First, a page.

LOUISVILLE, Ky. (FOX 56) – When you step into River City Tintype in Louisville, you step back in time.
Owner Rudy Salgado makes portraits the way photographers did in the 1850s, using equipment gathered from antique shops all around the country. His favorite lens was made in 1856.
Tintype photography was popular for about 30 years during the Civil War era. The images that are produced can be haunting, mesmerizing, and serious.
“Basically, it’s a handmade photograph that’s put on a piece of metal or glass,” Salgado said.
They’re the kind of photos in which the subjects seldom smiled, because of the long exposure time and the norms of the day,
“If you smiled pre-1903, it was kind of a sign of lunacy… you were considered kind of crazy,” Salgado said. “In 1903, Kodak introduced the Brownie camera which brought a campaign to smile.”
Tintype photographers often used neck braces to keep their subjects from moving.
“It’s easier to have a normal stern face than it is to smile for up to 20 seconds for an exposure,” Salgado said.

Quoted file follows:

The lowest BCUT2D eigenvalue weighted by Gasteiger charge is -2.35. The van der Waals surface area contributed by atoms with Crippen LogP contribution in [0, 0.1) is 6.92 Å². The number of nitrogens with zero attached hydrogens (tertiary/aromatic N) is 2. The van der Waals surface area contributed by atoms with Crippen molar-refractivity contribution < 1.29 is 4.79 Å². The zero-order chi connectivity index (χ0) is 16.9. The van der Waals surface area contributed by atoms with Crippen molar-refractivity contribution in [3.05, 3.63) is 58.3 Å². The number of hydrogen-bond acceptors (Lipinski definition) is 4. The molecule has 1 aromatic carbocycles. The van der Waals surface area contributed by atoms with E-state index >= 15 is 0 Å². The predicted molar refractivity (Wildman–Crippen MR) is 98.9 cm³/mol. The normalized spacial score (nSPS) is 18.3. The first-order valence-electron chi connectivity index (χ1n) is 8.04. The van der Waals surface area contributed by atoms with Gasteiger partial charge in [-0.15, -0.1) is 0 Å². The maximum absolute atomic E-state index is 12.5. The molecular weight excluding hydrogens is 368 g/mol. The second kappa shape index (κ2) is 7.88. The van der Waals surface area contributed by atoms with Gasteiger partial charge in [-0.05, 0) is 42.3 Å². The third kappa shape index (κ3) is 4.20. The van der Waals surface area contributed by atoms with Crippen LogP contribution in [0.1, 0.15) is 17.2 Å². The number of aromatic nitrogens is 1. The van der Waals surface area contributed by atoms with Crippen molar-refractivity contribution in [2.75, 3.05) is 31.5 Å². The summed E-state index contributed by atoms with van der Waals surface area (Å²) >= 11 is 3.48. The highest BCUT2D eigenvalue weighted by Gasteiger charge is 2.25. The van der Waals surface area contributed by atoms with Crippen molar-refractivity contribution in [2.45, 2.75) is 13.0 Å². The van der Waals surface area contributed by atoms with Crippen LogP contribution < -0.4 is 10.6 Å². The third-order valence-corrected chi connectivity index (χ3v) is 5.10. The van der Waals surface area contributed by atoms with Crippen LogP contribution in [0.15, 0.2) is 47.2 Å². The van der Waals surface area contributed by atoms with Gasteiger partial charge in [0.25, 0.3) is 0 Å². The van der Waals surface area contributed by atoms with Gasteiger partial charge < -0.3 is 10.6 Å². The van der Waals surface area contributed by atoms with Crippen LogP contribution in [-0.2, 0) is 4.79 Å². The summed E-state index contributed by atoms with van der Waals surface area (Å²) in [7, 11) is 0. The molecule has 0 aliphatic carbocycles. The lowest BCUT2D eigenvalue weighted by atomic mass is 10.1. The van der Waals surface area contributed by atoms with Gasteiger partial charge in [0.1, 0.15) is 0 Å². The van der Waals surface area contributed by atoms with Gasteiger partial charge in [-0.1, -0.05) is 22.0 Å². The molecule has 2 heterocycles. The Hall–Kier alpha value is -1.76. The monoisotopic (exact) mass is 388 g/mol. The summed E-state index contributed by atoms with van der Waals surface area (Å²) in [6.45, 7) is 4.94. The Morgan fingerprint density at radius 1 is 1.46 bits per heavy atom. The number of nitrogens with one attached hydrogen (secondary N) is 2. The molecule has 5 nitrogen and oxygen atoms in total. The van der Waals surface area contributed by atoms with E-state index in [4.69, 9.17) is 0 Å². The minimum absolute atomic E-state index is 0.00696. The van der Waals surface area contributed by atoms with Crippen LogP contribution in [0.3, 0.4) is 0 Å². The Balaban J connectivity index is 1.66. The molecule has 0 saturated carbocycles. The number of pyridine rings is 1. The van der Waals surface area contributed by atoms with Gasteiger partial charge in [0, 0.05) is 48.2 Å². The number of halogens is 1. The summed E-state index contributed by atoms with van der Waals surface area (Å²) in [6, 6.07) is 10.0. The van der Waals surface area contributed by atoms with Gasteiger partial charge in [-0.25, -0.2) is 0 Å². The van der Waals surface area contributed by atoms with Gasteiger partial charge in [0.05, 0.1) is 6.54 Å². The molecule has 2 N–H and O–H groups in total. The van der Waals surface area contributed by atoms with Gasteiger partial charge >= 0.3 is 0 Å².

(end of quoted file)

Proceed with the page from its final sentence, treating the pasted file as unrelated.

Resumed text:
He uses a bright strobe light for his indoor photo shoots, so it’s not necessary for subjects to stand still for too long. But outdoor exposures, where sunlight is the source, can take a while.
The whole process involves volatile chemicals and a strong smell of ether.
“I always tell people if the fumes start to bother them, they can leave,” Salgado said.
His mixture forms a skin-like coating on an aluminum plate, which goes into the camera.
After the picture is taken, it’s back to the darkroom, where subjects can watch the whole process as the plate is submerged in a fixer and the image appears.
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“That’s part of the fun of it,” said Victoria Rodriquez, a recent subject. “And he’s really good at explaining things. He’s passionate about it and interested in it and it just comes across in this work.”
Salgado says he’s not surprised people want these olden portraits. He’s taken more than 1,200 of them over the past three years.
“The main thing that drives it, I believe, is social media and people want these images of themselves. Also, people have a ton of appreciation and respect for handmade things. “
Salgado often takes his camera on the road, setting up a mobile darkroom at festivals and other events. The price of a single portrait ranges from $75 to about $140, depending on the size. They’re certainly one-of-a-kind because there are no negatives.
He loves that he’s creating heirlooms. These portraits should last a couple of centuries, and that’s enough to make him smile, even if his subjects can’t.